Spring seems to have come early this year. Everywhere, flowers not usually in bloom till May are putting forth their colourful blossoms. Here are a few seen on my walks this month . . .
Apple blossom, tight in bud
And apple blossom full-open, a fit bouquet for any spring bride
The Wild Cherry was blooming even in March. But I found some still holding on . . .
Cast not a clout till May be out. Despite it’s still only April, this May blossom was already ‘out’ (aka the Hawthorn)
Another cherry . . . . this one’s the Bird Cherry
Not all of spring’s colour comes from the flowers. These fantastically coloured leaves belong to the Black Poplar
The Horse Chestnut tree shows the first signs of its flowers
Cowslips . . .
. . . and Oxlips, seen now in meadows and tucked into hedges
A variant on the usual pale ‘primrose’ colour. This one’s more of a mauve. It grows prolifically around Surlingham
And already our hedgerows take on that distinctive acid-yellow tunge of the Roman-introduced Alexanders
Along hedgerows and into the woods . . . Cow Parsley
Despite its name . . . Meadow Saxifrage . . . I found this on an abandoned train embankment
Turning to wetter places . . . so many species of sedge, but this one at least is easily identified. The Pendulous Sedge.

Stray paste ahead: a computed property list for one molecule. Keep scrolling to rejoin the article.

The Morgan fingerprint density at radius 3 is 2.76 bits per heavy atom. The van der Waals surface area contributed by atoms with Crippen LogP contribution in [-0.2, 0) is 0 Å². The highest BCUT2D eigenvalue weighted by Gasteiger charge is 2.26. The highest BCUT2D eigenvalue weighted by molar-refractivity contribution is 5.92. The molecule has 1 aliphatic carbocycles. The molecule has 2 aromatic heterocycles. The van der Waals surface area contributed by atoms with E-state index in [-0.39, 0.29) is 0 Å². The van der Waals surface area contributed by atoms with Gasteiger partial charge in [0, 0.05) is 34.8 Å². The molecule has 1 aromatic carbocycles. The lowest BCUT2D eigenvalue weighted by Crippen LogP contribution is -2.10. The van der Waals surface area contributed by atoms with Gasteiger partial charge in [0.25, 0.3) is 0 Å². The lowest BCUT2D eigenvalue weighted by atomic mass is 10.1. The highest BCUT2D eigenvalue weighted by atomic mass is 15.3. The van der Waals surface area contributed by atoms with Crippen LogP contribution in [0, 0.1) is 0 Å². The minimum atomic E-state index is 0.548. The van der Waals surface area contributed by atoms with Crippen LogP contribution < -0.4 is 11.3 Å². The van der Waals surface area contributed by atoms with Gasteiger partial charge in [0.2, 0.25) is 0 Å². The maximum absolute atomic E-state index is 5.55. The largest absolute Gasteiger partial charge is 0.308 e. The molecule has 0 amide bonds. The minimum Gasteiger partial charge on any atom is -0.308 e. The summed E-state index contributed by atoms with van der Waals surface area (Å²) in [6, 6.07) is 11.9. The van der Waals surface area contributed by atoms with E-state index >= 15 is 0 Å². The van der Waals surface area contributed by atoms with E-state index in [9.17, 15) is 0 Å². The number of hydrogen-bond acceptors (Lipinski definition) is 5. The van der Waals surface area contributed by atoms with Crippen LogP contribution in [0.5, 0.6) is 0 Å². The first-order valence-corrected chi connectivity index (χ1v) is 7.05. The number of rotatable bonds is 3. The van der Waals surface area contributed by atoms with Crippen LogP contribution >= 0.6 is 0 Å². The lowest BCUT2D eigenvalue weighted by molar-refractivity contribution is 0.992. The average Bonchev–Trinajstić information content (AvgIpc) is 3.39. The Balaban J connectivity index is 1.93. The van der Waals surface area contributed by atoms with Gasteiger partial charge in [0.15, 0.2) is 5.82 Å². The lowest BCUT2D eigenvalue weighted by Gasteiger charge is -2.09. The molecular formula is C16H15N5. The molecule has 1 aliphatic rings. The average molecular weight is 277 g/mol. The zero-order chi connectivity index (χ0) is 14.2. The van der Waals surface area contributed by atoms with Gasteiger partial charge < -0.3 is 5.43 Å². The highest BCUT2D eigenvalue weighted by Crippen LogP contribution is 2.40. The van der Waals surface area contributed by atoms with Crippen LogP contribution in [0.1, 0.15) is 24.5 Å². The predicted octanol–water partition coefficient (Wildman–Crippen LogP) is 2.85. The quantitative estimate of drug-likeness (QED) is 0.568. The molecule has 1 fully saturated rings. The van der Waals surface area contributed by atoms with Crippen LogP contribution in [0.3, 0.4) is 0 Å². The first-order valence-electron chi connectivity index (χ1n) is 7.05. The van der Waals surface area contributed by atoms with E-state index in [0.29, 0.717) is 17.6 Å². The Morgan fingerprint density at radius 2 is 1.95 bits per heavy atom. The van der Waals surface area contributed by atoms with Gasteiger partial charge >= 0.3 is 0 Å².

Marsh Marigolds began to show themselves in March. Now into April their bright yellow flowers echo the sun
This was a new one on me: Few-Flowered Garlic!
But this is a favourite from childhood. Ramsoms, aka Wild Garlic
Is it Watercress? No. It’s purple stamens says it is Large Bittercress. But they grow in the same marshy lands
Nature’s flower garden in this wetland setting . . .
Back to the hedgerows (and into the woods) with this ‘Lords and Ladies’
Bluebells . . . yet this photo was taken 22nd April. The bluebells in this particular woods aren’t usually in flower until into May
Bluebells . . . close up and personal
Where the are bluebells, there are usually Red Campion.
My first ever encounter with Spring Beauty, an unusual flower, here in a hedgerow.
On the edge if a field . . . Sun Spurge
I do wonder if displays like this were inspiration for the English love of the mixed flower border. Here, Forget-me-nots, Dandelions and White Dead Nettle easily vie with any gardener’s efforts